Angie Andresen was leaving Lakewood Cemetery in Minneapolis nine years ago when she saw a woman step slowly out of her car. In Susan, she recognized that familiar brand of grief, fresh and raw.
Angie Andresen was leaving Lakewood Cemetery in Minneapolis nine years ago when she saw a woman step slowly out of her car. Angie recognized that familiar brand of grief, fresh and raw. "It was in her face, her posture." With Angie's son, Max, already strapped into his car seat, she approached the woman, looked down at the tiny grave the woman hovered over. Faith. June 5, 2000. She pointed to the stone just a few feet away that marked the one-week life of her son, Alex, Max's twin brother. Alex had died of a bacterial infection 10 months earlier. Angie gave the woman a hug and her phone number. "If you ever want to go to coffee... "
A cemetery section called Babyland is a horrible place to begin a friendship. Or maybe it's the best place. Today, Angie, 39, at left, and Susan Lacek, 40, are bonded by loss, understanding and a desire to embrace other parents facing loss.
"It was so nice to connect with someone who knew what I was feeling," said Susan, also mother to Emmy, 8, and Ally, 6. Her pregnancy with Faith was "totally uneventful," until she stopped feeling movement two weeks before her due date. "You're just busy," Susan's mother said. "I'm sure everything's fine," the nurse said, not wanting to tell her the truth of the ultrasound.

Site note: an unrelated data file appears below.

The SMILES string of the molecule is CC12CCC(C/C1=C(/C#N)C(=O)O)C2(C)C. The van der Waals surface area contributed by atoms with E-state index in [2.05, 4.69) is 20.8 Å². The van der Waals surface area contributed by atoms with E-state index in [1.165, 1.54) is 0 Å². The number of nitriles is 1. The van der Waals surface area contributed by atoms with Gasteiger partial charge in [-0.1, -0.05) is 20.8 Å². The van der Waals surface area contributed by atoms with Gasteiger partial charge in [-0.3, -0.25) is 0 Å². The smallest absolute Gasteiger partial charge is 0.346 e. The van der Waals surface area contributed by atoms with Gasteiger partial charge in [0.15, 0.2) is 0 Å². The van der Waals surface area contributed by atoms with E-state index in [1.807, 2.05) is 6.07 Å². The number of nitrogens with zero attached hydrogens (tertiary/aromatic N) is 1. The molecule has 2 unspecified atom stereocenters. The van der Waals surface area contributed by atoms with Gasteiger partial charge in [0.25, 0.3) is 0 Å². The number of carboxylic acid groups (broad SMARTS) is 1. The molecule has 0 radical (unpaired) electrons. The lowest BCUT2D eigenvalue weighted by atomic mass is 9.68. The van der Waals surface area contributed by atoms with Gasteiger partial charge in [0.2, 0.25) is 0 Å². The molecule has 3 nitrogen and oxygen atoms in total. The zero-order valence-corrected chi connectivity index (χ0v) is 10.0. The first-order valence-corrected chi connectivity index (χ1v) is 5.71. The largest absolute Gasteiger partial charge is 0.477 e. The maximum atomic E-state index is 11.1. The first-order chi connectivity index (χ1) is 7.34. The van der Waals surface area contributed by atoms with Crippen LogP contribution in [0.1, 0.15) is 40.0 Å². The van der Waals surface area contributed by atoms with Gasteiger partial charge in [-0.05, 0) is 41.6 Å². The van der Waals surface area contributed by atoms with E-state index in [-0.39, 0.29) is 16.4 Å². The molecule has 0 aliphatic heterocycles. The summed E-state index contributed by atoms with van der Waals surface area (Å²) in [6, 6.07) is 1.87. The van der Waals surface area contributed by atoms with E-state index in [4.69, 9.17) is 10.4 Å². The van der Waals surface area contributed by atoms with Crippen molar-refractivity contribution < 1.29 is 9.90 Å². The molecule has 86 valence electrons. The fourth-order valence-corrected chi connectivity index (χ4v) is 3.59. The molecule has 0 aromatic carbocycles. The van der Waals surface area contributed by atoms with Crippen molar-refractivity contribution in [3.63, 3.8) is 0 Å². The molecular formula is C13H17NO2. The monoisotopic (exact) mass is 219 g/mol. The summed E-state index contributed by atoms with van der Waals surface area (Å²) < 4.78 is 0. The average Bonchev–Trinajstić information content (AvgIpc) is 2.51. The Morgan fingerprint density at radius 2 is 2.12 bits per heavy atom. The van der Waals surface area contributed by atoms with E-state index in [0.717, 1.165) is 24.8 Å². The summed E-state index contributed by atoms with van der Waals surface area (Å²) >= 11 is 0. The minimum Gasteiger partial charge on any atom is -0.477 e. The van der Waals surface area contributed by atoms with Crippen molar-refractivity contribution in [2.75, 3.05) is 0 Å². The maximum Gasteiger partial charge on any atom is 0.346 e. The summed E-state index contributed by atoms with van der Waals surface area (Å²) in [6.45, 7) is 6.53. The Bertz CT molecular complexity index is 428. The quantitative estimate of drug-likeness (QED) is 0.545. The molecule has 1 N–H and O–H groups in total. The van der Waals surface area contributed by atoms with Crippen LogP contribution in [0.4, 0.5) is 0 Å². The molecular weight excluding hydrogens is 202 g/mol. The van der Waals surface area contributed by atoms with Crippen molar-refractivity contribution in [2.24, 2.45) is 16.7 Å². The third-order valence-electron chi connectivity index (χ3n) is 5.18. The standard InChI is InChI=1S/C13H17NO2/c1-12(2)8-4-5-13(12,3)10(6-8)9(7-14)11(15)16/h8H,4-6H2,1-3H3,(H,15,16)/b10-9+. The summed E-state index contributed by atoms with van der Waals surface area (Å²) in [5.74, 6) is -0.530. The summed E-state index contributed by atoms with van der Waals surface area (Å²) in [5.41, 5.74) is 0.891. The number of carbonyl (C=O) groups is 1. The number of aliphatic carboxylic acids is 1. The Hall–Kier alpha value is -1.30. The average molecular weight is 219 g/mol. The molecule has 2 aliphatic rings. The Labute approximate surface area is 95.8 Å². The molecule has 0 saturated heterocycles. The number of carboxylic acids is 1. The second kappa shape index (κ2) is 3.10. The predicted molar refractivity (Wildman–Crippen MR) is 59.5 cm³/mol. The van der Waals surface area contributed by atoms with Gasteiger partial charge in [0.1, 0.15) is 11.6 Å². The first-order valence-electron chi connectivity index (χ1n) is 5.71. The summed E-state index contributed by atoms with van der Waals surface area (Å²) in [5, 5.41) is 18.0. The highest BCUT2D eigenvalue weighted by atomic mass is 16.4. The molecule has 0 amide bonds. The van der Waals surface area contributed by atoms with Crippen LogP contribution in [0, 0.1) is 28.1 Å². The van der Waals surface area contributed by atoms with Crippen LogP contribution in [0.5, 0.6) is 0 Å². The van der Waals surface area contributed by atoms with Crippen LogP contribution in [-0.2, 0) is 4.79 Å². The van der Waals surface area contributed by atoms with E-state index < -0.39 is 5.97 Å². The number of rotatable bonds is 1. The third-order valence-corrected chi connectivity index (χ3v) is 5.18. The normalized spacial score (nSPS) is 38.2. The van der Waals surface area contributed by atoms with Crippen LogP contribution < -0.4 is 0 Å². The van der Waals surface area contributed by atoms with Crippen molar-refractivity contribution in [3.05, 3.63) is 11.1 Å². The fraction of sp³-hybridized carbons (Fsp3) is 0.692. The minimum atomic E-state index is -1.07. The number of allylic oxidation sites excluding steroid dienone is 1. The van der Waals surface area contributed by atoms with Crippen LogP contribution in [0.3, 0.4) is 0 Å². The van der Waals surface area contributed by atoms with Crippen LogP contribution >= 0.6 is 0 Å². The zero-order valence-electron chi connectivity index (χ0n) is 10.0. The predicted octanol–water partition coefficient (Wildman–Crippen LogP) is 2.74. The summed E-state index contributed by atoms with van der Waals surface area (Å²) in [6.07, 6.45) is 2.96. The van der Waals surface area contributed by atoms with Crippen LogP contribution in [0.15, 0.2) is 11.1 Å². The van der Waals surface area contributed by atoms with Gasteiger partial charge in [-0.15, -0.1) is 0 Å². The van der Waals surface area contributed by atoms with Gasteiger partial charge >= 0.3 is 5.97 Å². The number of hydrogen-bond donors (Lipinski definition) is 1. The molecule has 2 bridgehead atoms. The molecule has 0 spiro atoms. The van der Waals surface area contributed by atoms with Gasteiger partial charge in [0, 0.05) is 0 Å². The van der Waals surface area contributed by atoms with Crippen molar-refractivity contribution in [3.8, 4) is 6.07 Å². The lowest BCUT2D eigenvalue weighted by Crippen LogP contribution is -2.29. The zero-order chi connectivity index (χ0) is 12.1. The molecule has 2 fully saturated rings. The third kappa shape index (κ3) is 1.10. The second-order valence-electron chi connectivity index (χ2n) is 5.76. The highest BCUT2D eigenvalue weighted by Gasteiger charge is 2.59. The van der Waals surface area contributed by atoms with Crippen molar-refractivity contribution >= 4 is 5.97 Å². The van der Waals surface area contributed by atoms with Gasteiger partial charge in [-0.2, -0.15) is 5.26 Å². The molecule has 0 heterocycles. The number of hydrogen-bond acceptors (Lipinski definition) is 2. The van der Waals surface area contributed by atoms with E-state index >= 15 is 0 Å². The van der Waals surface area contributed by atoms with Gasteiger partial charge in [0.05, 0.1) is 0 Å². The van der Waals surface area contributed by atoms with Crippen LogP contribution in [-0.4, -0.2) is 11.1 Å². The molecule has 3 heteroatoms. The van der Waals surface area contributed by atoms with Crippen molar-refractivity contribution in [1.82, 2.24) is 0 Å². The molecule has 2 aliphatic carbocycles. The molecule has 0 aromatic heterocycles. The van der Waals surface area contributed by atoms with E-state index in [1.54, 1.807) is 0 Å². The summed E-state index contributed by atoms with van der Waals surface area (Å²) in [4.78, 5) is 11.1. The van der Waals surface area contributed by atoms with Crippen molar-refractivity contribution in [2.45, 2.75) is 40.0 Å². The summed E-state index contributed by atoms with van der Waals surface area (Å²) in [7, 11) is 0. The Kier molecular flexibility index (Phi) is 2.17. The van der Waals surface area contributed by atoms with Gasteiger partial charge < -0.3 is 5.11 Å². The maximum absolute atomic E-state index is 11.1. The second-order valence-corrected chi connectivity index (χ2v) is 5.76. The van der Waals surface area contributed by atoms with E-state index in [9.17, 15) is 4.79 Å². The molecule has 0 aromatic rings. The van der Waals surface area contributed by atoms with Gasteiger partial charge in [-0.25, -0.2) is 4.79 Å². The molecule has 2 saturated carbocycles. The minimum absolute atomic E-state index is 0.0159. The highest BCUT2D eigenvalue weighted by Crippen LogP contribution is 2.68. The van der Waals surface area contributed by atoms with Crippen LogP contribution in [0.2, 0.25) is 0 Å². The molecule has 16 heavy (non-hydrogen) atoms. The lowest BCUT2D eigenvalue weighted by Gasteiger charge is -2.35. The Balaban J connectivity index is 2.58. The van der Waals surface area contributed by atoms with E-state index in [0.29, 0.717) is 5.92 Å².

In July of 2007, Susan and her husband, Mark, opened Faith's Lodge (faithslodge.org), a retreat center for grieving families on 80 acres near Webster, Wis. Angie sits on the board.
They no longer visit the cemetery together. But they know the other has been there, by flowers left on both graves, or trims made to growth around the two stones. Angie, mom to 10-year-old Max and 7-year-old Maggie, is grateful she turned back that day. Susan, she said, "saw another mom who was actually OK. She didn't know if she'd ever feel normal again."